Methods to control bio-fouling of cultured eastern oysters, Crassostrea virginica, by the tube-building polychaete worm, Polydora cornuta

Project Overview

Project Type: Farmer
Funds awarded in 2013: $13,415.00
Projected End Date: 12/31/2014
Region: Northeast
State: New Jersey
Project Leader:
Betsy Haskin
Betsy's Cape Shore Salts

Annual Reports


  • Animals: shellfish


  • Animal Production: general animal production
  • Education and Training: extension, farmer to farmer, on-farm/ranch research
  • Pest Management: chemical control, physical control

    Proposal summary:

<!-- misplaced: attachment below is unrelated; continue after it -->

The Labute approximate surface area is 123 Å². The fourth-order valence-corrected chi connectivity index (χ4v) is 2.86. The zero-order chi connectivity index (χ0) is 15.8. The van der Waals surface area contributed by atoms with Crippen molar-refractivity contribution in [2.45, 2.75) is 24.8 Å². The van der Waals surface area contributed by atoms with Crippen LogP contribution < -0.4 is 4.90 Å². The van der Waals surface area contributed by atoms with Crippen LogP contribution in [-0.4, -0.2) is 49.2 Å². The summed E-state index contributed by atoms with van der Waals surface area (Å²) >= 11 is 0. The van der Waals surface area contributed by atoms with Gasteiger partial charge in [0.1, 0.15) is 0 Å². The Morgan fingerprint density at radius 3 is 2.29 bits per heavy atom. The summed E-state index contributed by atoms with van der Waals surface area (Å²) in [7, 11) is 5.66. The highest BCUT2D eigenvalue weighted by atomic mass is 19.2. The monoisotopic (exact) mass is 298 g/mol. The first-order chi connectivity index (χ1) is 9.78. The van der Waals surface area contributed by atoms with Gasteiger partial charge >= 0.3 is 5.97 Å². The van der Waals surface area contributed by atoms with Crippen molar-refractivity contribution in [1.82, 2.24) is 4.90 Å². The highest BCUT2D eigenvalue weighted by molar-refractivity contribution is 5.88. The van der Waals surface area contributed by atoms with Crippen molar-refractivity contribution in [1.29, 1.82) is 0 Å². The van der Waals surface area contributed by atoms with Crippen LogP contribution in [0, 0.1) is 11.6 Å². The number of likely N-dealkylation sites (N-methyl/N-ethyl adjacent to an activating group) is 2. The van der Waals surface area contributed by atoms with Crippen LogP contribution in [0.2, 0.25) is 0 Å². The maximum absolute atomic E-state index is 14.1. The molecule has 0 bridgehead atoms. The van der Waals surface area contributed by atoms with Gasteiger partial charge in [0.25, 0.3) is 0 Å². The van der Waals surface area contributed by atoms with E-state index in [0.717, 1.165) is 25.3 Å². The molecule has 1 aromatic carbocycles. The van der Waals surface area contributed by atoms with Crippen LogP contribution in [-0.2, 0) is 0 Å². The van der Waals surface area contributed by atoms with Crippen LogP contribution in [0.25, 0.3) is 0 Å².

The purpose of this project is to develop efficient and effective methods for control of Polydora infestation in eastern oysters. Two control methods, hypersaline dips and lime dips, which have been used with success to control similar infestations in Pacific oysters grown in Mexico and Australia, will be evaluated for efficacy in controlling Polydora infestations at an oyster farm in Delaware Bay, NJ. Life history aspects of the worm, including season planktonic abundance and settlement patterns, will be investigated to establish treatment regimes that target the worm at the onset of infestation. Results will be presented locally at the Rutgers University hosted Delaware Bay Shellfish Growers Forum and regionally at the Milford Aquaculture Seminar. Web publishing on eXtension will occur if the results prove beneficial. Oyster farms in the northeastern US and worldwide are plagued by biofouling caused by marine polychaetes belonging to the genus Polydora. Two species are problematic in the northeast of the US, Polydora websteri and Polydora cornuta (formerly ligni). Generally referred to as mud-worms, these ubiquitous polydorid worms can kill oysters, reduce oyster growth, fragment the oyster’s shells making them difficult to shuck, and cause internal shell blisters that decrease product appeal and marketability. Oyster farm profitability is limited by mud-worm associated oyster mortalities and by the extensive time and effort invested in mud-worm control. The issue has existed as long as farmers have been cultivating oysters; however, mitigating treatments have been met with limited success. Location, local conditions, and cultivation methods play an important role in modulating infestation timing and severity, and the efficacy of control methods. Nationally, oyster farming is a 300+ million dollar industry supporting thousands of small farms and sustainable green jobs. Farm-raised oyster production has increased rapidly in the Northeast and mid-Atlantic region during the last decade. In New Jersey production is expanding as a result of new state leasing policies and will exceed one million oysters this year; production is anticipated to exceed five million oysters in the next five years. Cultivated single oysters yield $0.50 to $0.85 wholesale. New Jersey’s oyster farms are concentrated on the extensive intertidal sand flats of the lower Delaware Bay (Cape Shore) where they are exposed twice daily during low tide. The water with its moderately high salinity and rich food quality supports rapid oyster growth and yields exceptional quality oysters. Here hatchery reared oysters are grown in plastic mesh bags that are secured to rebar frames positioned on the bay bottom. The farms are accessed from the shore at low tide and the bags are tended for a 1-3 year production cycle. Oyster culture systems provide ideal substrate for Polydora ettlement and growth. During the spring and summer oyster farmers must clean the worms and their thick mud tubes from the oyster bags in order to avoid oyster mortality caused by the mud smothering the oysters. These mud tubes were found to cause extensive oyster mortalities in Delaware Bay by Stauber and Nelson (1940) who found as many as 36 worms per cubic centimeter. The dry weight of mud accumulated by these worms has been estimated to be 98 tons per acre (Orth,1971). The process of washing the mud and worms from the oyster bags requires significant effort and time, about 700 man-hours annually for a midsize farm producing 250,000 oysters. When combined with equipment and supply costs Polydora control costs are significant. In a recent Shellfish Aquaculture Needs Assessment conducted by Rutgers University control of fouling organisms was ranked as a high priority issue by 90 the respondents. The development of more effective and efficient control measures are critical to reducing labor cost, improving yields and oyster quality, and enhancing farm profits.